Your pets’ oral health is crucial to his/hers overall well-being. Keeping your pets’ mouth healthy will not only make them happy; but you as well! With all the confusing information on the internet, we have created a brief list of “Do’s and Don’ts” to keep in mind.
~ DO Brush Daily: Nothing can compare to a daily teeth brushing to keep a mouth healthy! Introduce the toothbrush as early as possible and slowly brush in a circular motion – making sure you reach every tooth.
~ DO Schedule Regular Vet Visits: Most veterinarians recommend an examination every six months. One of those reasons is to make sure your pet is not developing any oral infection or an accumulation of plaque and tartar.
~ Don’t Ignore Bad Breath: This is the most common symptom of oral infection. If you have to turn your head away because of your pets’ bad breath – you need to schedule a dental exam with your veterinarian. It’s possible your pet will need to have a dental cleaning under anesthesia to remove the plaque and clean up the infection.
~ DO Feed a dry food: Feeding a kibble that requires your pet to “crunch” while eating will help to prevent tartar build-up. Some diets are designed with a specific shape, size, or ingredient to help with your pets’ oral health.
***Extra Tip: Small and Toy breeds do NOT need a “Tiny Bites” size kibble. Most small breeds are predisposed to bad teeth and feeding a small kibble does not benefit them.
~ Don’t feed people food: Feeding people food or “Table Scraps” isn’t healthy for your pet. A good quality pet food will have some form of dental health formulated into your pets’ daily feeding. People food will not have this added benefit; which allows plaque and tartar to adhere and accumulate on your pets’ teeth.
~ DO give them chew toys: Take advantage of your dog’s natural instinct to chew and offer a toy that has different textures and surfaces. These will massage the gums and can even help with tartar build-up.
~ Don’t give them “Bones”: Bones that have been cooked become brittle and are more likely to splinter. These small pieces of bone can cause severe irritation and even perforation of the throat, stomach, and intestines. Large “raw” bones can lead to fractured or broken teeth. Hollow “marrow” bones can become caught around the lower jaw and require surgical removal.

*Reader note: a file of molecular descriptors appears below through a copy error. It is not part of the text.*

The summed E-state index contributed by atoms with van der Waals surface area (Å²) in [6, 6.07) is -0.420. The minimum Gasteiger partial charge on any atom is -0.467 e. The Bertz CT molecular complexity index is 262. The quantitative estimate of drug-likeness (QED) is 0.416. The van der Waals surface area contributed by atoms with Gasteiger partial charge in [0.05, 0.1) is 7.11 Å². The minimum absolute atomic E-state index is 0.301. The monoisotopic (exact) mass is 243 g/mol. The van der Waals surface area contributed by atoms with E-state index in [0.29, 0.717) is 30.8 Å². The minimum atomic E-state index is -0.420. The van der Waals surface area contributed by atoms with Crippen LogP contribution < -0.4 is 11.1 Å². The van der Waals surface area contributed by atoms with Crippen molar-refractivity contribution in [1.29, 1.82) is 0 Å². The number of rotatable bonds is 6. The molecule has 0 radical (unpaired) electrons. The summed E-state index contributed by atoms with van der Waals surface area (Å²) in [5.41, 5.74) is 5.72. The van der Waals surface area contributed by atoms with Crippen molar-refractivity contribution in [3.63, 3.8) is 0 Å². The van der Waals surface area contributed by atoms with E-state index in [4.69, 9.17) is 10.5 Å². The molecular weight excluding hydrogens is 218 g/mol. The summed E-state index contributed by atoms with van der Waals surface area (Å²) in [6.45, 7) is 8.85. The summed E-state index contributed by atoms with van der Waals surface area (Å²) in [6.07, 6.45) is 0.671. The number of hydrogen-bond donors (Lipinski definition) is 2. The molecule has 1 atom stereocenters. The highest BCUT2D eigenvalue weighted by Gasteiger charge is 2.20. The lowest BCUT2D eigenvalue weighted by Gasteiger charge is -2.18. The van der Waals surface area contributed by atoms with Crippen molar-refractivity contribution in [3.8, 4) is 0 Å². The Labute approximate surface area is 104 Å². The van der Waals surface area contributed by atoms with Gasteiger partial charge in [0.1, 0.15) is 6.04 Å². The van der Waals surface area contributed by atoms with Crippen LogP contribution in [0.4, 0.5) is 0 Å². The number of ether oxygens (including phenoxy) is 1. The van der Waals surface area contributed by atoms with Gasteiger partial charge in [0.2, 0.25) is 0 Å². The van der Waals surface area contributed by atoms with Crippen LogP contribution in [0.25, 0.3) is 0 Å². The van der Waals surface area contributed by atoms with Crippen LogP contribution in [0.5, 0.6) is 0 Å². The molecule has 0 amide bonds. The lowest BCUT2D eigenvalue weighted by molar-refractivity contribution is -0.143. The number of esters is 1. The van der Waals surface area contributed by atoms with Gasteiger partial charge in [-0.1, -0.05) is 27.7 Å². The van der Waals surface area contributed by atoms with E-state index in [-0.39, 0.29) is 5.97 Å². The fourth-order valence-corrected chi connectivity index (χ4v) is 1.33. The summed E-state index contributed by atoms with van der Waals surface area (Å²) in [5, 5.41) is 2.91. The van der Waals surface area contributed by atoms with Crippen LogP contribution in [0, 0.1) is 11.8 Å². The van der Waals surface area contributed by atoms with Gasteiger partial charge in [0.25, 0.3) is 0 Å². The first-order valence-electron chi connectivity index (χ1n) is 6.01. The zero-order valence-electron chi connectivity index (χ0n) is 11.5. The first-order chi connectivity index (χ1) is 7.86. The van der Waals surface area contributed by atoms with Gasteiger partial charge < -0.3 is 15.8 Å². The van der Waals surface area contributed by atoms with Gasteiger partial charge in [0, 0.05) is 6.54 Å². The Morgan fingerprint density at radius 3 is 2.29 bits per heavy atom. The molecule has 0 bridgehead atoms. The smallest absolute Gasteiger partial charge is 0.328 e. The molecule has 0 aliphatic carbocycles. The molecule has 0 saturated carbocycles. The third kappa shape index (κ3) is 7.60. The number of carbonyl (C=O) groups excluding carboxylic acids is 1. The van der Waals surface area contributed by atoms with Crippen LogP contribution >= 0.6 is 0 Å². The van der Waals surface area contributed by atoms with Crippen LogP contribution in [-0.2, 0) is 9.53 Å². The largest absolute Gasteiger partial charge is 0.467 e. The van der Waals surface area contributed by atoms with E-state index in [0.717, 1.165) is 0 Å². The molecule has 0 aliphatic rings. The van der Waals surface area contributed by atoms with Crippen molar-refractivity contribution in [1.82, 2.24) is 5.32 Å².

~ Don't do “Anesthesia Free” cleanings: Dental cleanings performed without anesthesia give owners a false sense of security in the health of their pet. Many pets will not allow a thorough oral exam while awake and can cause further trauma by moving around with sharp dental instruments inside their mouth. While the teeth may “look” good once the tartar has been chipped off; the majority of infection lies beneath the gum line and will be overlooked unless the pet is under anesthesia. “Anesthesia Free” cleanings are usually performed by someone who is not a licensed veterinarian and will not be able to prescribe any antibiotics after the cleaning. These antibiotics are crucial in fighting the infection that is present under the gum line.
Remember, your pets' oral health is very important! If you are concerned or have questions, consult with your pets' veterinarian. They will help you determine the severity of your pets' oral infection and create a plan for treatment and prevention.
Logue's TLC Pet Hospital is committed to providing exceptional service to our clients, while maintaining the highest standard of medical care to their pets. This commitment includes taking the time to educate our clients and making sure they understand the diagnosis and treatment that has been prescribed.